The Symbolism of Evil

Couverture
Beacon Press, 1967 - 357 pages
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"According to Ricoeur, the most primal and spontaneous symbols of evil are defilement, sin and guilt ... Ricoeur moves from the elementary symbols of evil into the rich world of myths ... and he ends by suggesting that the clue to the relation between philosophy to mythology is to be found in the aphorism 'The symbol gives rise to the thought' ... Ricoeur's method and argument are too intricate and rich to assess in so short a review. Suffice it to say that this is the most massive accomplisment of any philosopher within the ambience of Christian faith since the appearance of Gabriel Marcel" - Sam Keen, The Christian Century
 

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Table des matières

I Defilement
25
question of a belated restoration of beliefs that life as
34
strong and very rich to have thus survived the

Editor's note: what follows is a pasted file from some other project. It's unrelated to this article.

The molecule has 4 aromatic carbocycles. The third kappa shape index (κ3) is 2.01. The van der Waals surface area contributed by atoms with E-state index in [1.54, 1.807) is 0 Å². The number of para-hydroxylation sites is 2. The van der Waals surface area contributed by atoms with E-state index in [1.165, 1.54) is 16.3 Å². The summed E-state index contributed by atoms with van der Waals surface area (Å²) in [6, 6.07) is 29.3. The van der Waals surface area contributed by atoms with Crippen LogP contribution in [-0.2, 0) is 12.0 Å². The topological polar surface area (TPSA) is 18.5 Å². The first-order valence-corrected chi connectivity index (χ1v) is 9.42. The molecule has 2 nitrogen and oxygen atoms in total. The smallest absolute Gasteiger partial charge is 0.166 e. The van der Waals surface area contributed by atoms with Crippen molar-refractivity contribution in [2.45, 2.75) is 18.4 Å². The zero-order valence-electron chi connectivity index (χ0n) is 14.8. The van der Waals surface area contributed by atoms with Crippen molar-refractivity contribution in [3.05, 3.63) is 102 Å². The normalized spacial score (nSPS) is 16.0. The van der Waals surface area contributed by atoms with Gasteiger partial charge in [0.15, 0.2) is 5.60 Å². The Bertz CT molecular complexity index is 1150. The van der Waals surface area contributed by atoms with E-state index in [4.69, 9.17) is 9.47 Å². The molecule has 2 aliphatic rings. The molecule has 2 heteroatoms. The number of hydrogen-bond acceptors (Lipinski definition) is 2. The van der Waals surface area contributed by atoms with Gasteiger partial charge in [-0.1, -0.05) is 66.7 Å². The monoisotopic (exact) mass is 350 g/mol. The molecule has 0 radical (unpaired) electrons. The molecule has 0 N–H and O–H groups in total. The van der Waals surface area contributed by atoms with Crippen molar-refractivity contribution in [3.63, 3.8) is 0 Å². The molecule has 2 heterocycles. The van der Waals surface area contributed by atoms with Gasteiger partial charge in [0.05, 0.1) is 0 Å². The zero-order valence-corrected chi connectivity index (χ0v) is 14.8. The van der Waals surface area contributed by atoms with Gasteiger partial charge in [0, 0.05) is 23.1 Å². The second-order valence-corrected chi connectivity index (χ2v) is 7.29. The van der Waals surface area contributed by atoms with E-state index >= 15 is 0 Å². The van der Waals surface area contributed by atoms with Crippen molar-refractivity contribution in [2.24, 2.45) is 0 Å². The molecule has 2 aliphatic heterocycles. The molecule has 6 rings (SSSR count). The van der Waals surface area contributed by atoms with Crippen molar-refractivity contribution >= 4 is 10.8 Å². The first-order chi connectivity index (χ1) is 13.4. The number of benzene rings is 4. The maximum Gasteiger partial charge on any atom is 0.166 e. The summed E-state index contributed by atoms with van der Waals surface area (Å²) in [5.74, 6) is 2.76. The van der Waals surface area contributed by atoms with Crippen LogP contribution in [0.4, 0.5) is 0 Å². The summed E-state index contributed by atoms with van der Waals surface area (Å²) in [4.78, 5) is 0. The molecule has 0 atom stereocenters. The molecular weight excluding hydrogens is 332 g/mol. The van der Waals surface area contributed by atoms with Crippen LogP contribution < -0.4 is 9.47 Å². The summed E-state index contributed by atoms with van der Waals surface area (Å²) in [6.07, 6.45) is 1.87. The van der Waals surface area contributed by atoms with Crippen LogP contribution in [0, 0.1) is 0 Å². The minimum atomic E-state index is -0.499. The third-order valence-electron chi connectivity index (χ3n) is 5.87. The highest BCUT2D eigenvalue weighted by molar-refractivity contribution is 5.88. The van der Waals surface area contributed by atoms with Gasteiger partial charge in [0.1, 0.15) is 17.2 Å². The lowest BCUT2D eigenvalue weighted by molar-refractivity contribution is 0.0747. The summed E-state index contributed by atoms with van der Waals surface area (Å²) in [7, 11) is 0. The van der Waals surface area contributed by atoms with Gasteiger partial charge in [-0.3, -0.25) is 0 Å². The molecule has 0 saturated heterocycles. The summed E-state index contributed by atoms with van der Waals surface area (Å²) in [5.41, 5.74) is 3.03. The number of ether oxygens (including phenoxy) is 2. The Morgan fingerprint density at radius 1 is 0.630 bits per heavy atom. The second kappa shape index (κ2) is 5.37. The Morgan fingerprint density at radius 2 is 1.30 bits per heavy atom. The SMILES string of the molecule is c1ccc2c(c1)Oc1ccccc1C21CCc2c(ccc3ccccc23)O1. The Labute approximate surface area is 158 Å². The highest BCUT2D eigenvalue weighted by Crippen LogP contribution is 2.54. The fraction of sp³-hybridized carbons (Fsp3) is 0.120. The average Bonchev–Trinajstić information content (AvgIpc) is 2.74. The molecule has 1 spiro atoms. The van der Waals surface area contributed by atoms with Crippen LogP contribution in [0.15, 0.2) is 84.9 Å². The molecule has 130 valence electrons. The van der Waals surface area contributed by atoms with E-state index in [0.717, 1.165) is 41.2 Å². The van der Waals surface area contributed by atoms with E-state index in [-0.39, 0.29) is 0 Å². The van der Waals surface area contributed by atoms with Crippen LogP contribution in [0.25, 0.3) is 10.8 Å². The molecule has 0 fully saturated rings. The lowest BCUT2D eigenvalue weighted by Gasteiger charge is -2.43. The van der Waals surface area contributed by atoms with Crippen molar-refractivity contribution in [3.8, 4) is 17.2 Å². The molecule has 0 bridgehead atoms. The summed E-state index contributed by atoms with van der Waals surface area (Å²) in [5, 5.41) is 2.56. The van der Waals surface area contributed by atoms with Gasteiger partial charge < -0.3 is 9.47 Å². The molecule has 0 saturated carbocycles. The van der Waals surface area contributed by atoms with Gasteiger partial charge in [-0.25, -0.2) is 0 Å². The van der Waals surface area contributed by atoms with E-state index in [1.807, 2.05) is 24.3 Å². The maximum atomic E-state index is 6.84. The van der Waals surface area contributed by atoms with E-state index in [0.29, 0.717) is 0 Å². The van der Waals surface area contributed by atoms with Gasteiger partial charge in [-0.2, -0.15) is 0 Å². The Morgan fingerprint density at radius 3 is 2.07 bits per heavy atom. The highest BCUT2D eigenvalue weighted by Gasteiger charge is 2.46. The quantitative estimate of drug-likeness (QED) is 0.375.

35
II Sin
47
3 THE WRATH OF GOD
63
occurrence of defeat and destruction As something that happened
68
the end these circumstances are difficult to define
95
38
99
that is to say the movement of thought that
206
II The Wicked God and the
211
1 THE PRETRAGIC THEMES
213
2 THE CRUX OF THE TRAGIC
218
3 DELIVERANCE FROM THE TRAGIC OR DELIVERANCE
227
III The Adamic Myth and
232
strousness of the act as such is less important than
249
ology on the confines of the experience of
260

III Guilt
100
stage to emergethe guilty manand a
101
tragedy blows where it will and in this
118
Recapitulation
151
The Symbolic
161
I The Drama of Creation
175
Myth on the strength of its first thirty verses
184
fall is already resolved That is why there is
191
IV The Myth of the
279
lated their oath have followed in the
305
V The Cycle of the Myths
306
time we skirt the enigma of a nonhuman
330
The Symbol
347
RUTH NANDA ANSHEN
362
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À propos de l'auteur (1967)

Paul Ricoeur (27 February 1913 - 20 May 2005) was a French philosopher best known for combining phenomenological description with hermeneutics. As such his thought is situated within the same tradition as other major hermeneutic phenomenologists, Martin Heidegger and Hans-Georg Gadamer. In 2000 he was awarded the Kyoto Prize in Arts and Philosophy for having "revolutionized the methods of hermeneutic phenomenology, expanding the study of textual interpretation to include the broad yet concrete domains of mythology, biblical exegesis, psychoanalysis, theory of metaphor, and narrative theory.